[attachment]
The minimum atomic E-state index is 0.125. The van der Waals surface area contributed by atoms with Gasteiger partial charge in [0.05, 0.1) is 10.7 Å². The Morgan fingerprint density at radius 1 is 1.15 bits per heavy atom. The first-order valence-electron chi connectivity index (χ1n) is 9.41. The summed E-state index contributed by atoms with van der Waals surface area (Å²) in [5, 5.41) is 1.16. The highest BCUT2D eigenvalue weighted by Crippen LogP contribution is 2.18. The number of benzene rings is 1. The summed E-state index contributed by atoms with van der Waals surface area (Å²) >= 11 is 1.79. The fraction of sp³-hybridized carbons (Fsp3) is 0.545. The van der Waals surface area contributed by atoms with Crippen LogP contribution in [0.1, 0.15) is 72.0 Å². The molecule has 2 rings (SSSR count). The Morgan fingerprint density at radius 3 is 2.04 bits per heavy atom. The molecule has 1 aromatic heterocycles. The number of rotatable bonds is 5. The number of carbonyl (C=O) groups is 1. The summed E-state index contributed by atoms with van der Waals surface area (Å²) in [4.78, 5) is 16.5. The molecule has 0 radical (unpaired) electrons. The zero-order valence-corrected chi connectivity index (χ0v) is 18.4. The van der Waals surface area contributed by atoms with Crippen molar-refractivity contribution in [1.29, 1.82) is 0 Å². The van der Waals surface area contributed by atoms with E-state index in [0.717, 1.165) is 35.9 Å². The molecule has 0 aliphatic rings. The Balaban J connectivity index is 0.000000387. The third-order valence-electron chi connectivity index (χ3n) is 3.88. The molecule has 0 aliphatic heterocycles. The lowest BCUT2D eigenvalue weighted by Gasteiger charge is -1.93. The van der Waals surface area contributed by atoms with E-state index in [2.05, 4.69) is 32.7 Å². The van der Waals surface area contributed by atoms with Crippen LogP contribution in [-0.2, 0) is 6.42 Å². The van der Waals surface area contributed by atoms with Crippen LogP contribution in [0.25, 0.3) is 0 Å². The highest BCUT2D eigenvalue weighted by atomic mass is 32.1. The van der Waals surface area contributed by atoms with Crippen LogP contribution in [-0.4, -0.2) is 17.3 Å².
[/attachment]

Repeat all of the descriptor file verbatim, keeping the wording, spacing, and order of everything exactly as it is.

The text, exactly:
The minimum atomic E-state index is 0.125. The van der Waals surface area contributed by atoms with Gasteiger partial charge in [0.05, 0.1) is 10.7 Å². The Morgan fingerprint density at radius 1 is 1.15 bits per heavy atom. The first-order valence-electron chi connectivity index (χ1n) is 9.41. The summed E-state index contributed by atoms with van der Waals surface area (Å²) in [5, 5.41) is 1.16. The highest BCUT2D eigenvalue weighted by Crippen LogP contribution is 2.18. The number of benzene rings is 1. The summed E-state index contributed by atoms with van der Waals surface area (Å²) >= 11 is 1.79. The fraction of sp³-hybridized carbons (Fsp3) is 0.545. The van der Waals surface area contributed by atoms with Crippen LogP contribution in [0.1, 0.15) is 72.0 Å². The molecule has 2 rings (SSSR count). The Morgan fingerprint density at radius 3 is 2.04 bits per heavy atom. The molecule has 1 aromatic heterocycles. The number of rotatable bonds is 5. The number of carbonyl (C=O) groups is 1. The summed E-state index contributed by atoms with van der Waals surface area (Å²) in [4.78, 5) is 16.5. The molecule has 0 radical (unpaired) electrons. The zero-order valence-corrected chi connectivity index (χ0v) is 18.4. The van der Waals surface area contributed by atoms with Crippen molar-refractivity contribution in [1.29, 1.82) is 0 Å². The van der Waals surface area contributed by atoms with E-state index in [0.717, 1.165) is 35.9 Å². The molecule has 0 aliphatic rings. The Balaban J connectivity index is 0.000000387. The third-order valence-electron chi connectivity index (χ3n) is 3.88. The molecule has 0 aliphatic heterocycles. The lowest BCUT2D eigenvalue weighted by Gasteiger charge is -1.93. The van der Waals surface area contributed by atoms with E-state index in [2.05, 4.69) is 32.7 Å². The van der Waals surface area contributed by atoms with Crippen LogP contribution in [-0.2, 0) is 6.42 Å². The van der Waals surface area contributed by atoms with Crippen LogP contribution in [0.25, 0.3) is 0 Å². The highest BCUT2D eigenvalue weighted by atomic mass is 32.1. The van der Waals surface area contributed by atoms with Crippen LogP contribution in [-0.4, -0.2) is 17.3 Å².